We entered a really nice tea house, got a room with a mountain/river view, and enjoyed potato momos, dal baht, and hot lemon ginger honey tea at a nice table overlooking the river. This tea house thing is pretty cool! No setting up tents and we get to shower after a hot morning hiking (spoiler alert: this “shower thing” didn’t last much longer!). The journey today took us less than 3 hours with a short break. Tek says it usually takes 4-4.5 hours, so we were proud of ourselves. It was an easy first day but the rest of the days will get longer and longer, higher and higher, and colder and colder (although we welcome some cooler weather, it was blazing today!).

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We were glad to have the afternoon to relax! We passed the time napping, doing laundry, knitting (me), reading, and drinking a lot of water and tea in the gazebo overlooking the river. And as usual, we chatted with Tek. Dinner was comprised of more potato momos and dal bhat, although the cook was different than the one we had for lunch, so they both tasted like completely new dishes.

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We also saw a huge spider which freaked me out much less than it used to, although I did move my chair so that I was more than two feet from it. We no longer have electricity from power lines, but are instead connecting our room’s lightbulb to a battery. The water situation is very strange because some of the faucets run all the time and can’t be shut off while others, like our shower head, never turn on. We crouched below a small water tap beneath the shower head to bathe. The water cut out as soon as my hair was completely covered in shampoo! Luckily, it turned back on a few minutes later so I could rinse off. No matter how you slice it, a shower is a shower at the end of the day and you just need a bit of water and soap to feel like a new person after a sweaty day of hiking.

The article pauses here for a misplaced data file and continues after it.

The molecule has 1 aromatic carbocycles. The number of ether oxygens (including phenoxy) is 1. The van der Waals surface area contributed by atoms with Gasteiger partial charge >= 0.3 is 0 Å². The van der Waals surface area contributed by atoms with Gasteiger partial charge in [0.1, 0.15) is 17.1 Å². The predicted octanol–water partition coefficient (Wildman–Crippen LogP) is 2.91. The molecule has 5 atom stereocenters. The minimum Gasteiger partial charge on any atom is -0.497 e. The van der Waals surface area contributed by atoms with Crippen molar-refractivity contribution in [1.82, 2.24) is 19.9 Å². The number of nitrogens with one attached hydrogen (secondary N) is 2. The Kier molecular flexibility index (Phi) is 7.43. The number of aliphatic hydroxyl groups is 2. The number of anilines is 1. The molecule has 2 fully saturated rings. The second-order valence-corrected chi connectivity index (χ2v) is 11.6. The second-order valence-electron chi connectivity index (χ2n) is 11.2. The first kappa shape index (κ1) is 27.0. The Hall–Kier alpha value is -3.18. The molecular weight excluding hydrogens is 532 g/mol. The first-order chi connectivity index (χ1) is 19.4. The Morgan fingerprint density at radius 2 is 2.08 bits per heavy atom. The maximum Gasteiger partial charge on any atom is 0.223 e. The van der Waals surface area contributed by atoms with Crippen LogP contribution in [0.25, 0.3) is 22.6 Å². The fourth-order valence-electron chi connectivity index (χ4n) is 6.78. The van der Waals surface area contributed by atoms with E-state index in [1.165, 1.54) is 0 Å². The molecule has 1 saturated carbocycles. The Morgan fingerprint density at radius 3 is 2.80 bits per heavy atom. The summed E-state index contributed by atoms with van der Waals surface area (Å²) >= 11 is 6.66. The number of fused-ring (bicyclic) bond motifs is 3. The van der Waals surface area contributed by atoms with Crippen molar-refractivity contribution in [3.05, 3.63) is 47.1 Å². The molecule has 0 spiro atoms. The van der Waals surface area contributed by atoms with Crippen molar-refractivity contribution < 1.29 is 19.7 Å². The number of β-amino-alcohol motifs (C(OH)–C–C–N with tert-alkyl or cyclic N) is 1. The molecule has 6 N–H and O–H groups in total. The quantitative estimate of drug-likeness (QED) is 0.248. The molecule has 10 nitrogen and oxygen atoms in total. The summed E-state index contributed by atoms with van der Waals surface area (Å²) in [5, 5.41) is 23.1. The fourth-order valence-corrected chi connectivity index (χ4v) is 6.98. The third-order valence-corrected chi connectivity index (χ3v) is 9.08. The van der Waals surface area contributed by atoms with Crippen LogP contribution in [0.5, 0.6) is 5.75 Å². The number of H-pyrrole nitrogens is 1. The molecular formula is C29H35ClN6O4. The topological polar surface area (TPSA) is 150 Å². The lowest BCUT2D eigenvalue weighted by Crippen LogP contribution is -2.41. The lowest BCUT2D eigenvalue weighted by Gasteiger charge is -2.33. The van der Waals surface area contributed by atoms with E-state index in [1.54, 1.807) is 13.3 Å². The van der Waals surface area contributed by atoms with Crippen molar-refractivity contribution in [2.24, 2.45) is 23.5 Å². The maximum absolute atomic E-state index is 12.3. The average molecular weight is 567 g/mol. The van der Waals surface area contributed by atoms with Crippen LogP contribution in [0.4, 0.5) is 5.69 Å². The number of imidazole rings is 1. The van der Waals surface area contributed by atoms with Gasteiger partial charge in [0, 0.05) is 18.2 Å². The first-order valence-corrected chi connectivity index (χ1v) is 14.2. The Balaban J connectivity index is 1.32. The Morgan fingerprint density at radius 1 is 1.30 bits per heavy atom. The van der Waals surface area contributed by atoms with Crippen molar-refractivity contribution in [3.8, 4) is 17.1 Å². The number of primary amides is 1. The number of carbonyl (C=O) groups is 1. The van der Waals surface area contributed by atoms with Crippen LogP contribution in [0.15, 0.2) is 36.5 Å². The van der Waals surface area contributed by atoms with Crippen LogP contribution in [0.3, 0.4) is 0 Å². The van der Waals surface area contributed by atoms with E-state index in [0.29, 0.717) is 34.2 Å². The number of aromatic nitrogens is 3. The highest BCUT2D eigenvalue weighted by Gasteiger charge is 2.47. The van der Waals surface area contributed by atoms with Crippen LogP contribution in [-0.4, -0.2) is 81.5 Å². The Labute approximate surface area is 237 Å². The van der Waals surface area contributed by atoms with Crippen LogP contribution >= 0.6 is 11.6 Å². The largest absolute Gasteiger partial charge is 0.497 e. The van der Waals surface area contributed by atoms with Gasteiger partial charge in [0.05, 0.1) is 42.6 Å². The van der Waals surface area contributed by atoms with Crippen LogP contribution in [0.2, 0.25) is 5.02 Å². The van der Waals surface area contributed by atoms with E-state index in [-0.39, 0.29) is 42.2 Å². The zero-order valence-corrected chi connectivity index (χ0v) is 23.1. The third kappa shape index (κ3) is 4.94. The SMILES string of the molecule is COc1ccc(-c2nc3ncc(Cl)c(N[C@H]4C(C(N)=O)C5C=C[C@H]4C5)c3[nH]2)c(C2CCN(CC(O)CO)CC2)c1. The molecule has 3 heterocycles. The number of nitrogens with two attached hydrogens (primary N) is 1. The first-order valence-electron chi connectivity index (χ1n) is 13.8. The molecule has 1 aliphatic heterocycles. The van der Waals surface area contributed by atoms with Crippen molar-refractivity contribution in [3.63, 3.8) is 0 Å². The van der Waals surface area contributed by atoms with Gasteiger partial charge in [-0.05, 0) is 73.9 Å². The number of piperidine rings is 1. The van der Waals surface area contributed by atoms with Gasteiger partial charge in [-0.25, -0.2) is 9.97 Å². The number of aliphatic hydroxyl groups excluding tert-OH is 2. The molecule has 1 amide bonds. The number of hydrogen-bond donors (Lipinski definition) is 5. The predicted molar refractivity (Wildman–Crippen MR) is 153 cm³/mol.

It is currently pouring down rain and thundering and lightning, so we are very thankful for the shelter of our tea house. We hope this isn’t an early start to the monsoon season, but Tek says rain in the evening is good because it means the morning will be clear. We think our relaxing day was the calm before the hiking storm and we will be much more exhausted as each day passes.

I already have a blister on my toe from my new, cheap, made-in-China, knock-off hiking shoes that I bought in Kathmandu for the trek. Let’s hope it heals quickly!

Tek tells us to drink at least 3 liters of water a day, but prefers we drink more. We are doing our best to stay hydrated and physically and mentally prepared for what lies ahead! Tomorrow is supposed to be a 5-6 hour day and we are…

Whoa! A beetle the size of my hand just chased us around the room for a few minutes before I could get it to fly out the window!

…Anyway, as I was saying, tomorrow we will be hiking 5-6 hours and will start at 7am to try to beat the heat. Tek has told us a few times today that if we see a donkey tomorrow, we will wait for them to go. If we are already on the trail, we always go toward the mountain so we don’t fall off of a cliff. John’s response was “Sweet!”. Mine was, “Oh dear”. Only time will tell how we fare!